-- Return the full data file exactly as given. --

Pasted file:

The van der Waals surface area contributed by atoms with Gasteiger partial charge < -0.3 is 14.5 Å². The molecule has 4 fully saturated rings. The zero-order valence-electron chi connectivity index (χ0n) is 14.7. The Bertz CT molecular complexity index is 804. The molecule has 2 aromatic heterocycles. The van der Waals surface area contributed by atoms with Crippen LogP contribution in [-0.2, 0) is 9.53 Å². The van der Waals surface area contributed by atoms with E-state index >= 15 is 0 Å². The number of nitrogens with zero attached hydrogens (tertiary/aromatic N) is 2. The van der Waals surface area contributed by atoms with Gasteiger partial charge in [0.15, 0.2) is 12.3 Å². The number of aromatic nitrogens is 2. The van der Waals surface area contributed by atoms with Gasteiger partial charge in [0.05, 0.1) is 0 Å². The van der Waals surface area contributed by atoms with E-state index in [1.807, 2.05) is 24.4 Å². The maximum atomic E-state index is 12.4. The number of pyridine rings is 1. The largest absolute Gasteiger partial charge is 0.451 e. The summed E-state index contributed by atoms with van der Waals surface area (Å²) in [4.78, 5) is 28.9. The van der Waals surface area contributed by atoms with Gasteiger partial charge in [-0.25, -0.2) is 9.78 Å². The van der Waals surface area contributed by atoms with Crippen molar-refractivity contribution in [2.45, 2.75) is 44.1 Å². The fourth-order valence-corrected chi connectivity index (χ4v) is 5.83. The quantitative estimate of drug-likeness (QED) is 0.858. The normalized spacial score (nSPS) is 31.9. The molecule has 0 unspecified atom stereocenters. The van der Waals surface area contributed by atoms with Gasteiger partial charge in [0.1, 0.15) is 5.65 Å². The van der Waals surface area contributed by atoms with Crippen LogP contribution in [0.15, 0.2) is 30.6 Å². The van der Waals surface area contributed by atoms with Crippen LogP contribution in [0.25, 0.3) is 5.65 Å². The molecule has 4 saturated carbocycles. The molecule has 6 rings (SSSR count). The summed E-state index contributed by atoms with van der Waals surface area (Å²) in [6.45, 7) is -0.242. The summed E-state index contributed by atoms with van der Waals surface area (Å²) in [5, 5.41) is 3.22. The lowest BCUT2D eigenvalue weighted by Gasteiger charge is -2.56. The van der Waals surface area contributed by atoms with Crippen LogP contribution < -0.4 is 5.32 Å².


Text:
The van der Waals surface area contributed by atoms with Gasteiger partial charge < -0.3 is 14.5 Å². The molecule has 4 fully saturated rings. The zero-order valence-electron chi connectivity index (χ0n) is 14.7. The Bertz CT molecular complexity index is 804. The molecule has 2 aromatic heterocycles. The van der Waals surface area contributed by atoms with Crippen LogP contribution in [-0.2, 0) is 9.53 Å². The van der Waals surface area contributed by atoms with E-state index >= 15 is 0 Å². The number of nitrogens with zero attached hydrogens (tertiary/aromatic N) is 2. The van der Waals surface area contributed by atoms with Gasteiger partial charge in [0.15, 0.2) is 12.3 Å². The number of aromatic nitrogens is 2. The van der Waals surface area contributed by atoms with Gasteiger partial charge in [0.05, 0.1) is 0 Å². The van der Waals surface area contributed by atoms with E-state index in [1.807, 2.05) is 24.4 Å². The maximum atomic E-state index is 12.4. The number of pyridine rings is 1. The largest absolute Gasteiger partial charge is 0.451 e. The summed E-state index contributed by atoms with van der Waals surface area (Å²) in [4.78, 5) is 28.9. The van der Waals surface area contributed by atoms with Gasteiger partial charge in [-0.25, -0.2) is 9.78 Å². The van der Waals surface area contributed by atoms with Crippen molar-refractivity contribution in [2.45, 2.75) is 44.1 Å². The fourth-order valence-corrected chi connectivity index (χ4v) is 5.83. The quantitative estimate of drug-likeness (QED) is 0.858. The normalized spacial score (nSPS) is 31.9. The molecule has 0 unspecified atom stereocenters. The van der Waals surface area contributed by atoms with Gasteiger partial charge in [0.1, 0.15) is 5.65 Å². The van der Waals surface area contributed by atoms with Crippen LogP contribution in [0.15, 0.2) is 30.6 Å². The van der Waals surface area contributed by atoms with Crippen LogP contribution in [0.25, 0.3) is 5.65 Å². The molecule has 4 saturated carbocycles. The molecule has 6 rings (SSSR count). The summed E-state index contributed by atoms with van der Waals surface area (Å²) in [6.45, 7) is -0.242. The summed E-state index contributed by atoms with van der Waals surface area (Å²) in [5, 5.41) is 3.22. The lowest BCUT2D eigenvalue weighted by Gasteiger charge is -2.56. The van der Waals surface area contributed by atoms with Crippen LogP contribution < -0.4 is 5.32 Å².